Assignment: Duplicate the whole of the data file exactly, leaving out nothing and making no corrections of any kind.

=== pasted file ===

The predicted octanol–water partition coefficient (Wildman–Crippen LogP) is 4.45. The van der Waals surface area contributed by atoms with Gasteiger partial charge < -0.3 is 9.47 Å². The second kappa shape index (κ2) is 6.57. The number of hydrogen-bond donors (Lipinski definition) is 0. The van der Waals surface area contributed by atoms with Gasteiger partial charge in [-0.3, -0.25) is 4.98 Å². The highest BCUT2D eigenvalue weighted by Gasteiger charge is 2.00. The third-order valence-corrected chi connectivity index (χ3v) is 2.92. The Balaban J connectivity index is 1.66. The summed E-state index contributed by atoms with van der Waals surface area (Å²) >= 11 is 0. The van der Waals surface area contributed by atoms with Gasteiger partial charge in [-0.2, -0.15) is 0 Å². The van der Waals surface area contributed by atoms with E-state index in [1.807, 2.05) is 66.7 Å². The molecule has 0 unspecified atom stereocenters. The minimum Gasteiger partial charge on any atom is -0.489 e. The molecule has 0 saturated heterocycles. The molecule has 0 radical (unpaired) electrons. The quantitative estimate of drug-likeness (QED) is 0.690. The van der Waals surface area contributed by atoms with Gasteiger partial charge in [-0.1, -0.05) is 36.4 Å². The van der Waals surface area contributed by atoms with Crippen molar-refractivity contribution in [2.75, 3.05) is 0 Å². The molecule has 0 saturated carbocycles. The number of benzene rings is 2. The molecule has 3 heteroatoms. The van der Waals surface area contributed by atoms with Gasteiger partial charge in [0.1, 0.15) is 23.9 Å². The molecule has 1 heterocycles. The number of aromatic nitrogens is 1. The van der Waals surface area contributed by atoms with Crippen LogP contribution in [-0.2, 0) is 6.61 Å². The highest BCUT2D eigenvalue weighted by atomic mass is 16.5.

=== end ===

The predicted octanol–water partition coefficient (Wildman–Crippen LogP) is 4.45. The van der Waals surface area contributed by atoms with Gasteiger partial charge < -0.3 is 9.47 Å². The second kappa shape index (κ2) is 6.57. The number of hydrogen-bond donors (Lipinski definition) is 0. The van der Waals surface area contributed by atoms with Gasteiger partial charge in [-0.3, -0.25) is 4.98 Å². The highest BCUT2D eigenvalue weighted by Gasteiger charge is 2.00. The third-order valence-corrected chi connectivity index (χ3v) is 2.92. The Balaban J connectivity index is 1.66. The summed E-state index contributed by atoms with van der Waals surface area (Å²) >= 11 is 0. The van der Waals surface area contributed by atoms with Gasteiger partial charge in [-0.2, -0.15) is 0 Å². The van der Waals surface area contributed by atoms with E-state index in [1.807, 2.05) is 66.7 Å². The molecule has 0 unspecified atom stereocenters. The minimum Gasteiger partial charge on any atom is -0.489 e. The molecule has 0 saturated heterocycles. The molecule has 0 radical (unpaired) electrons. The quantitative estimate of drug-likeness (QED) is 0.690. The van der Waals surface area contributed by atoms with Gasteiger partial charge in [-0.1, -0.05) is 36.4 Å². The van der Waals surface area contributed by atoms with Crippen molar-refractivity contribution in [2.75, 3.05) is 0 Å². The molecule has 0 saturated carbocycles. The number of benzene rings is 2. The molecule has 3 heteroatoms. The van der Waals surface area contributed by atoms with Gasteiger partial charge in [0.1, 0.15) is 23.9 Å². The molecule has 1 heterocycles. The number of aromatic nitrogens is 1. The van der Waals surface area contributed by atoms with Crippen LogP contribution in [-0.2, 0) is 6.61 Å². The highest BCUT2D eigenvalue weighted by atomic mass is 16.5.